Working with Rhinos: Nicolas Duncan on Wildlife Conservation
Black rhinos are one of the largest and most endangered mammals in Zimbabwe. As a result, they have been the focus of conservation efforts for many years. The peaceful pachyderms are hunted by poachers for their precious horns, and protecting them is complicated and costly. Nicholas Duncan and his Save African Rhino Foundation have made it their mission to protect the animals and ensure their survival.
Mr. Duncan, what led you to your role at Save African Rhino Foundation (SARF)?
It goes back to a leadership seminar in 1987 in Perth, Western Australia, when I set a goal to help African wildlife at some stage in the future. Then, a few months later, I read an article saying that black rhino numbers had declined from 65,000 in 1972 to only 3,500 in 1987. I went to a talk about this a couple of days later. I’ve always liked animals, so I put my hand up at the talk and said I’d like to do something to assist with the rhinos. It turns out that about a dozen people said they were in as well. On the next day, we had a follow-up meeting where we formed the SAVE African Rhino Foundation. That was 36 years ago, and I’ve been involved since day one and president for the last 35 years.
SARF is now a successful conservation player, with every penny raised going directly to rhino conservation. What does that mean in practice?
We tend to back projects that are run by people who we appreciate. In the last three years, and it won’t be any different this year, at least 65% of our funding has gone to Save Valley Conservancy, 20% to Zimbabwe National Parks projects, 5% to Namibia, and 5% to South Africa, with the balance going to other wildlife projects we like.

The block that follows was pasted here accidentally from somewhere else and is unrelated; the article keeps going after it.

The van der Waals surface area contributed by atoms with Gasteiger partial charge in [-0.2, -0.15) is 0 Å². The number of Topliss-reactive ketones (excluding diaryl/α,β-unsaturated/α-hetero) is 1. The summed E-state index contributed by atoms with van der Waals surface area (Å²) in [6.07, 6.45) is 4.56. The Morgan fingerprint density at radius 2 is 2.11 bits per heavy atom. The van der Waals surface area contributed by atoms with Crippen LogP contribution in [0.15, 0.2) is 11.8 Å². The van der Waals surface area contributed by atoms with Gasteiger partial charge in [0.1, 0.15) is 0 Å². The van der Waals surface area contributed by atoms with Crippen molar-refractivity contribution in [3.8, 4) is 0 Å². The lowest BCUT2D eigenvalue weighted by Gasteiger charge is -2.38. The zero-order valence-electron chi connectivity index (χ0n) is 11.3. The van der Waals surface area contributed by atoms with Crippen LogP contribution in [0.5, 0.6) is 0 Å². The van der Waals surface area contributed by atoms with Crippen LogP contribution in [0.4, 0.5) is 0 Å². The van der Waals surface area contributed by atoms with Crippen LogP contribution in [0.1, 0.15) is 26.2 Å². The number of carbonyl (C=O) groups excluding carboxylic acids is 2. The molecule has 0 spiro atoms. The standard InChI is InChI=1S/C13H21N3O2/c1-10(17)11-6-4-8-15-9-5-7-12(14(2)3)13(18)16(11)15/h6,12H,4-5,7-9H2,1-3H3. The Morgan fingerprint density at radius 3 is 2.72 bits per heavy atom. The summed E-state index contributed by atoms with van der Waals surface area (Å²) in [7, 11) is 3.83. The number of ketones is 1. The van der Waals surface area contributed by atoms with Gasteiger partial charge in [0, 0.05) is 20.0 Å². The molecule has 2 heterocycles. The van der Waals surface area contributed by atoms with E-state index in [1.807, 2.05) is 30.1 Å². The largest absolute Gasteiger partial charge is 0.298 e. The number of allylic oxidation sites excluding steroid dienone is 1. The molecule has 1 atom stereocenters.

For instance, for Save Valley Conservancy, we finance the wages of the conservancy’s Special Species Protection Unit (SSPU) with about 35 anti-poaching rangers, some of whom do intelligence gathering, and a little bit goes into fuel and other things. Then, on top of that, when something is needed, which is most of the time, like uniforms, radios, boots, microlight spares, fuel, or anything else, we cover that as well. Another part of Save Valley Conservancy’s spending includes the annual rhino ear-notching operation.
We do the ear-notching in Save Valley every year in August. In 2022, about 17 or 18 rhinos were done, and it’s going to be much the same in 2023. However, next year, it’ll be much better because, at Save Valley, including Sango, they just had a record crop of rhino births: 37 in 2022. This is their best ever, and it’s because of two things: one, our successful anti-poaching measures, and two, there are a few more mothers giving birth to calves.
Nicolas Duncan with one of his babies
“Then, a few months later i read an article saying that the black rhino numbers had declined from 65,000 in 1972 to only 3,500 in 1987.”
As you said, SARF is funding the annual rhino ear-notching. Tell us about the process.
Right, we fund that, and it’s quite expensive; about $1,500 per rhino. The trackers set off at 5 am. They’ve got to find the rhino and get it visual, then radio in to say they have their eyes on it, and then the spotter plane goes up, which circles over and above the rhino in case it runs away and the men can’t follow it. The plane walks the men to where it is, and when they’re certain they’ve all got it under control, they radio the helicopter.
The helicopter takes off with the veterinarian on board and flies straight to the rhino. They get down low and behind the rhino and sort of herd it in the direction they want, near a road or track for easy access, and then they fire the dart into its bum, and it goes down about three or four minutes later. Again, they try to herd it to a clearing, and as it’s starting to weave and wobble, they herd it to where they want it to go down. Then, they must find a spot to land, and out they hop and get on with their work. The drugs, the veterinarian time, the helicopter, and all the work that’s done cost about $1,500 per rhino.